Orlando City Soccer Club officially completed its new $155 million, 25,000-seat stadium on Feb. 24 that will be the home of the Orlando City Soccer Club Lions, the Orlando Pride and the Orlando City B team.
The stadium, which has been under construction since October 2014, is opening just in time for the Lions' 2017 season debut on March 5 against the New York City FC. The facility also will house many of the teams' operations and front offices, which currently are on the east part of downtown Orlando.
Despite the Lions' success in growing its fanbase, making the stadium a reality wasn't easy. In May 2015, the team announced it would fund the stadium privately after there had been ongoing delays and hurdles on tapping into public funds originally planned to help build it. In fact, those funding issues almost stalled the project, said Flavio Augusto da Silva, chairman and majority owner of Orlando City Soccer.
"Two years ago when we were planning to build an 18,000-seat stadium, we had some funding problems. We had pushback and we were about to [announce] that we weren’t going to be able to have the stadium anymore," he told spectators at today's ribbon-cutting event. "We had a few days to figure out how we were going to build it privately and we found the strategy and committed to that."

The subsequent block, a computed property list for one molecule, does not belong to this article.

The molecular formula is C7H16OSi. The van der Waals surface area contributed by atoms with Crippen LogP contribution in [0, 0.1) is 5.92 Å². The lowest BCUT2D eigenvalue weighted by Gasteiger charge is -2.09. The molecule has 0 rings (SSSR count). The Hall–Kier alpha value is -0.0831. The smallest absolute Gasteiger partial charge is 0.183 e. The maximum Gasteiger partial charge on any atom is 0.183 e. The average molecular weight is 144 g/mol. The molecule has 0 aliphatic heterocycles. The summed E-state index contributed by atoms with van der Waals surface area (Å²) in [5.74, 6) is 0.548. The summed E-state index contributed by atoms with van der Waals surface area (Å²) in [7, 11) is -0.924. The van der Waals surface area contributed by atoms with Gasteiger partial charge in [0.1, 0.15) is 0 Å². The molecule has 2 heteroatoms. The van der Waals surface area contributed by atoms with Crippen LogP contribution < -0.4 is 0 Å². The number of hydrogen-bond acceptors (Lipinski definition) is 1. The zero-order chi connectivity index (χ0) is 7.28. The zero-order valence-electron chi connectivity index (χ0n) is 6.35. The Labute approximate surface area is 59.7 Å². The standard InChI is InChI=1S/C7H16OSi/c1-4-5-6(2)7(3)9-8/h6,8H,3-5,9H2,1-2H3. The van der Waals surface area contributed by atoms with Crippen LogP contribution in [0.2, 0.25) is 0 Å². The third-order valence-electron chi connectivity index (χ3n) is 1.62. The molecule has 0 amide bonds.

Augusto da Silva credited the Orlando community – especially the fans – for proving the stadium needed to be built. The Lions' success in advancing from a minor league franchise to a Major League Soccer team was due to an effective grassroots effort that built a massive fan base.
The debut of the stadium also chalks up another distinction for the region, added Orlando Mayor Buddy Dyer: "It proves we are truly a sports destination."
Dyer went on to send a personal message to MLS Commissioner Don Garber that the league should keep Orlando in mind for future All-Star games, which would bring a huge economic impact to the city.
The stadium will host official tours inside the facility on Feb. 25. Meanwhile, see the slideshow for what it looked like while it was under construction.